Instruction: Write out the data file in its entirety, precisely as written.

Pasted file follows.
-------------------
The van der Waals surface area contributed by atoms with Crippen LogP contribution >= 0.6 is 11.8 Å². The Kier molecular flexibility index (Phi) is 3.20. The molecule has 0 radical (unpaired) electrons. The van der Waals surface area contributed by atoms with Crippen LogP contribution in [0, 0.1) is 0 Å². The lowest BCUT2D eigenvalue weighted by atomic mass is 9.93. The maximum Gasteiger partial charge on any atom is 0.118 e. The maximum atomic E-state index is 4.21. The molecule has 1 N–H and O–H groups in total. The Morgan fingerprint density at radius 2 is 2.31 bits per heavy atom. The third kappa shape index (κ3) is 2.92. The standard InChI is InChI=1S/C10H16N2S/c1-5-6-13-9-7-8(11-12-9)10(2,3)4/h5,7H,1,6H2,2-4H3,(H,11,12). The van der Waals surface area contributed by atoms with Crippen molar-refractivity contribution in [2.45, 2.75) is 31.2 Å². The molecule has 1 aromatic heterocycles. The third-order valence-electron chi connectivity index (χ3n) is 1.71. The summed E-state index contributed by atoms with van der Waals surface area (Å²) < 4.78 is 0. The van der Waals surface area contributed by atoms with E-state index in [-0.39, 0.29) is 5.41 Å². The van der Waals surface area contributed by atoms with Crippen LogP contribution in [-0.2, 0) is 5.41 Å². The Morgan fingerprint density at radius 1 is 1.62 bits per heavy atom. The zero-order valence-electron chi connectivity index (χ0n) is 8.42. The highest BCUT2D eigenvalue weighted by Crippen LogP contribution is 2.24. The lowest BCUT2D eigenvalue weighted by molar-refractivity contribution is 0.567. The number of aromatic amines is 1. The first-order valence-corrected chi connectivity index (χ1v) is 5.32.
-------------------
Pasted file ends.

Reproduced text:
The van der Waals surface area contributed by atoms with Crippen LogP contribution >= 0.6 is 11.8 Å². The Kier molecular flexibility index (Phi) is 3.20. The molecule has 0 radical (unpaired) electrons. The van der Waals surface area contributed by atoms with Crippen LogP contribution in [0, 0.1) is 0 Å². The lowest BCUT2D eigenvalue weighted by atomic mass is 9.93. The maximum Gasteiger partial charge on any atom is 0.118 e. The maximum atomic E-state index is 4.21. The molecule has 1 N–H and O–H groups in total. The Morgan fingerprint density at radius 2 is 2.31 bits per heavy atom. The third kappa shape index (κ3) is 2.92. The standard InChI is InChI=1S/C10H16N2S/c1-5-6-13-9-7-8(11-12-9)10(2,3)4/h5,7H,1,6H2,2-4H3,(H,11,12). The van der Waals surface area contributed by atoms with Crippen molar-refractivity contribution in [2.45, 2.75) is 31.2 Å². The molecule has 1 aromatic heterocycles. The third-order valence-electron chi connectivity index (χ3n) is 1.71. The summed E-state index contributed by atoms with van der Waals surface area (Å²) < 4.78 is 0. The van der Waals surface area contributed by atoms with E-state index in [-0.39, 0.29) is 5.41 Å². The van der Waals surface area contributed by atoms with Crippen LogP contribution in [-0.2, 0) is 5.41 Å². The Morgan fingerprint density at radius 1 is 1.62 bits per heavy atom. The zero-order valence-electron chi connectivity index (χ0n) is 8.42. The highest BCUT2D eigenvalue weighted by Crippen LogP contribution is 2.24. The lowest BCUT2D eigenvalue weighted by molar-refractivity contribution is 0.567. The number of aromatic amines is 1. The first-order valence-corrected chi connectivity index (χ1v) is 5.32.